I would say that Elizabeth Dole's current ongoing line of attack against documented, totally for-real Christian Kay Hagan is as vile as the famed campaign to tie Max Cleland to Osama bin Laden or the Swift Boat Veterans for Truth were. Of course, Hagan seems pretty likely to win at this point, and no one likes an ungracious winner, so it seems as though the left won't be spending the next few months in the kind of existential crisis that calls for the kind of navel-gazing that resulted from the returns in 2002 and 2004. Well, here's hoping anyway, but I hope history doesn't give Liddy a pass for so flagrantly scapegoating atheists. We already have way more scapegoats than we need.

But then again, it's gone over about as well as Michael Scott doing a Chris Rock routine so I guess that means it's not working.

Friday, October 31, 2008

Vote Against Florida Amendment 2: Because You're Not an Asshole

I put this in a Facebook note a few weeks ago and I'm reprinting it here just as a reminder. This also applies to the equally lame but more dangerous (since unlike Florida's version it can pass with only 50%) Prop 8 in California.

Early voting is open in Florida and I just got my absentee ballot and that's awesome. But I have a confession: if those of you who are Floridians vote this year for Amendment 2, the unfortunately named Florida Marriage Protection Amendment, I will think you're kind of an asshole.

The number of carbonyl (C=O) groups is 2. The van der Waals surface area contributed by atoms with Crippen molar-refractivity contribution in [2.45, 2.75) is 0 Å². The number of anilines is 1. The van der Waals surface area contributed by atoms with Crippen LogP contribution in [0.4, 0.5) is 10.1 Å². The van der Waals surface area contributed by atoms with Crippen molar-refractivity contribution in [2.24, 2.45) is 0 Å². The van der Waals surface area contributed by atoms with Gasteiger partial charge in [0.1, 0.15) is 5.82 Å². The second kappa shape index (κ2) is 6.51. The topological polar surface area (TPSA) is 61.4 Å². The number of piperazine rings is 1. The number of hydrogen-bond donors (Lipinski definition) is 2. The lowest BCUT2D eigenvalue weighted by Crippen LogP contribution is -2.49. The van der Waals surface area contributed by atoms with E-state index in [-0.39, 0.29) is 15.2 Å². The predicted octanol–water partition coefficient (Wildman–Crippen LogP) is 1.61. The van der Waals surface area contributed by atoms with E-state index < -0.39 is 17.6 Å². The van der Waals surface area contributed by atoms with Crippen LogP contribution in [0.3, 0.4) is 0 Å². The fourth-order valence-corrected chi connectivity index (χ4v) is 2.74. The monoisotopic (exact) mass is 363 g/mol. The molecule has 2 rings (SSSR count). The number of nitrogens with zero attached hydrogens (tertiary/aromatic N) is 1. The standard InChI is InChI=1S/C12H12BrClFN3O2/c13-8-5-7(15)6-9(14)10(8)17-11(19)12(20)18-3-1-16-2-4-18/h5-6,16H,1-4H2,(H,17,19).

Now, that's nothing personal, really. I respect your right to vote for Mr. McCain or Mr. Hussein Osama McBlackenstein or whatever they're calling him these days, I respect our differences of opinion and I will defend your right to the death to disagree etc. and so on. And I acknowledge that I have no right to tell you what you should do in what is supposed to be a supremely private civic duty, so try not to take this as me wagging my finger or anything.

Seriously though.

This amendment doesn't protect anything, despite the best efforts by highly paid right-wing PR consultants to convince you of such, because it's just frankly dumb to think that marriage faces some sort of existential crisis. Its effect is more like if I went up to my grandparents--okay, not my grandparents because they all got divorced, but you get the idea--and said "we don't recognize the way you feel about each other as valid." 'Cause unfortunately that's what this basically says to every loving and functional gay and lesbian couple in the state. (I don't think it's a particularly kind gesture to those not in a loving or functional couple, either.) And if you vote for this (and if I find out about it) I will assume you intend for that particular ideology to represent your own beliefs. And subconsciously, unintentionally, this will make me think that you are, in fact, an asshole, 'cause Amendment 2 is silly and wrong and I don't want to think the same of any of you.

So I hope you all vote, all of you in overwhelming numbers, for varying people and propositions in a manner according to your beliefs. But, sorry to say, despite the fact that you may be otherwise a perfectly decent person, I will think you are an asshole if you vote yes on 2. Please don't be an asshole and please don't vote for Amendment 2. Oh and also if those of you in FL-18 all wanted to vote for Annette Taddeo for Congress that would rock too.

Saturday, October 25, 2008

"Don't pee on my leg and tell me it's raining," or some other appropriate Judge Judy-ism